The city of Detroit has declared itself bankrupt. It also has a world class collection of art at the Detroit Institute of Art (DIA). The first to consult about what should happen to Detroit’s art must surely be Detroiters themselves. Yet one remarkable arts blogger referred to the potential sale of art as a “rape of its collection”. This kind of angry criticism reveals much more about the sorry state of certain arts commentary than it does the difficult decisions confronting Detroit. Because the same critics who pile on the city leaders in Detroit are often the same who angrily criticize efforts by nations of origin like Italy for attempting to repatriate works of art that have left the country. You cannot have it both ways. There must be some organizing logic other than: “I want it here”.
Egypt’s Minister of State for Antiquities, Mohamed Ibrahim in a Washington Post Op-Ed:
Egyptians need the people and the government of the United States to support our efforts to combat the systematic and organized looting of our museums and archaeological sites. Imagine a world in which the stories of King Tut, Cleopatra, Ramesses and others were absent from the collective consciousness. And with much of our history still waiting to be discovered under the sand, the potential losses are staggering. Antiquities theft is one of the world’s top crimes — after the trafficking of weapons, narcotics and people — but it is seldom addressed.
Egyptian antiquities are flooding international markets. Recent auctions at Christie’s in London and New York included several items from Egypt. Fortunately, when contacted,Christie’s in London withdrew a number of items that had been stolen from the tomb of King Amenhotep III, discovered in 2000 in Luxor. Among the items was a steatite bust of an official dating from 1793 to 1976 B.C.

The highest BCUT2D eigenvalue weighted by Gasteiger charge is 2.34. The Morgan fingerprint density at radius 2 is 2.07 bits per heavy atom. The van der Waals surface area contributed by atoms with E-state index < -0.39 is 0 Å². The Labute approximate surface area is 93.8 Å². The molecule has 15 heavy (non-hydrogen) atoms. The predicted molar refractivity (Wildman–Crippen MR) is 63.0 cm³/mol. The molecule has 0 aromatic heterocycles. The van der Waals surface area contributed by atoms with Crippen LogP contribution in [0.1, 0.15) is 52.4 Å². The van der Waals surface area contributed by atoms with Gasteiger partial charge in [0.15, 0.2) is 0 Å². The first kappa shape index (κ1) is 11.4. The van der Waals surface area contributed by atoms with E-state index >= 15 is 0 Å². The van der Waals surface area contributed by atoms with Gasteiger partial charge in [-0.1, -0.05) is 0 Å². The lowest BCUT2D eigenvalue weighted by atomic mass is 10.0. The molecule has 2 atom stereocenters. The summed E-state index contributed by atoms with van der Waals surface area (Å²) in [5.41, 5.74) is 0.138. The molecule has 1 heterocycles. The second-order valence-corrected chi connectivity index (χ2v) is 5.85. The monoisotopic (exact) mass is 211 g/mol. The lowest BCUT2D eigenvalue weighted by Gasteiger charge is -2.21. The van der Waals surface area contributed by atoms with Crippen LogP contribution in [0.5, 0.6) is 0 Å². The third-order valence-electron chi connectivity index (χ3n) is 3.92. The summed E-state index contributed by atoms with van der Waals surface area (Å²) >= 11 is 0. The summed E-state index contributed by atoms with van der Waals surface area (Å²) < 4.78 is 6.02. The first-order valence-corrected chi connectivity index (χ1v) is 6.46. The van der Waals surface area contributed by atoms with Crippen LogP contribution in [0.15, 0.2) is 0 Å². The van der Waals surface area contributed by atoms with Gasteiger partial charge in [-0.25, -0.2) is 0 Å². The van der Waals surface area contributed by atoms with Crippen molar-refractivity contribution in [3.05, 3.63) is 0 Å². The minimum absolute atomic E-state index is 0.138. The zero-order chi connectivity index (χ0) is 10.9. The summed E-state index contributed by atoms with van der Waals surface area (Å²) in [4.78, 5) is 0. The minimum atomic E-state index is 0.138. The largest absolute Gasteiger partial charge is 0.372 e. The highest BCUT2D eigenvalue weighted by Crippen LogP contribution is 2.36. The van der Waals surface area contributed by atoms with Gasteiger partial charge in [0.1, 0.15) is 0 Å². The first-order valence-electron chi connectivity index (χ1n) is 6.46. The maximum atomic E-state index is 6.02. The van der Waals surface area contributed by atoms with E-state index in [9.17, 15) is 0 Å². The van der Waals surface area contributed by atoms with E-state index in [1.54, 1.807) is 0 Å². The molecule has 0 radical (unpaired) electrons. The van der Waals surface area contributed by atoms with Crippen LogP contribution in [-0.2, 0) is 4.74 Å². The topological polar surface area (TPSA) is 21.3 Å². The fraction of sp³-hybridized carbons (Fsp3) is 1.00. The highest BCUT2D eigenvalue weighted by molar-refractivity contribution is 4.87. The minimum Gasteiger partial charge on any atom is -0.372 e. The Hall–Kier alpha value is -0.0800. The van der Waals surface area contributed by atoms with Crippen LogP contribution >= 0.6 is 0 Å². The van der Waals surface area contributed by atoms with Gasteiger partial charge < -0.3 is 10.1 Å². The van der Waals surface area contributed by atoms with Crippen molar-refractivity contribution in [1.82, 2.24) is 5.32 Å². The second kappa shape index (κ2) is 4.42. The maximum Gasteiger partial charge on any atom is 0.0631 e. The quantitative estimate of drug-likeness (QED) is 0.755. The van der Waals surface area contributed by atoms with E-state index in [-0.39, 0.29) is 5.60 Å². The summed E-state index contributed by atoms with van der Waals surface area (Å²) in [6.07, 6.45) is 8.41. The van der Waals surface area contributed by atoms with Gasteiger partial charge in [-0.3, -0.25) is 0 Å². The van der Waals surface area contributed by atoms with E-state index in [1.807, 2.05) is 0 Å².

Although arrests were made in this case, and two auction houses in Jerusalem canceled the sale of 126 antiquities after being contacted by Egyptian officials, the tide unfortunately flows in the other direction. After being contacted by the Egyptian foreign ministry, other auction houses have been unwilling to cooperate with requests to delay or cancel sales of items that experts assess have been stolen. Among those who make their money selling antiquities, cooperation with the Egyptian government has been mixed at best.
Looting is a centuries-old business and a crime that Egyptians will no doubt be fighting for years, especially during difficult economic times. Our country is willing to take a strong stand. No one can forget the stark images of Egyptians — men and women, Muslims and Christians, young and old — creating a human shield to protect the Egyptian Museum in Cairo during the 2011 revolution. Still, thieves succeeded in stealing several items from its collection. Despite our government’s best efforts to retrieve those artifacts, more than 50 items, including some from the famous King Tut tomb, remain missing.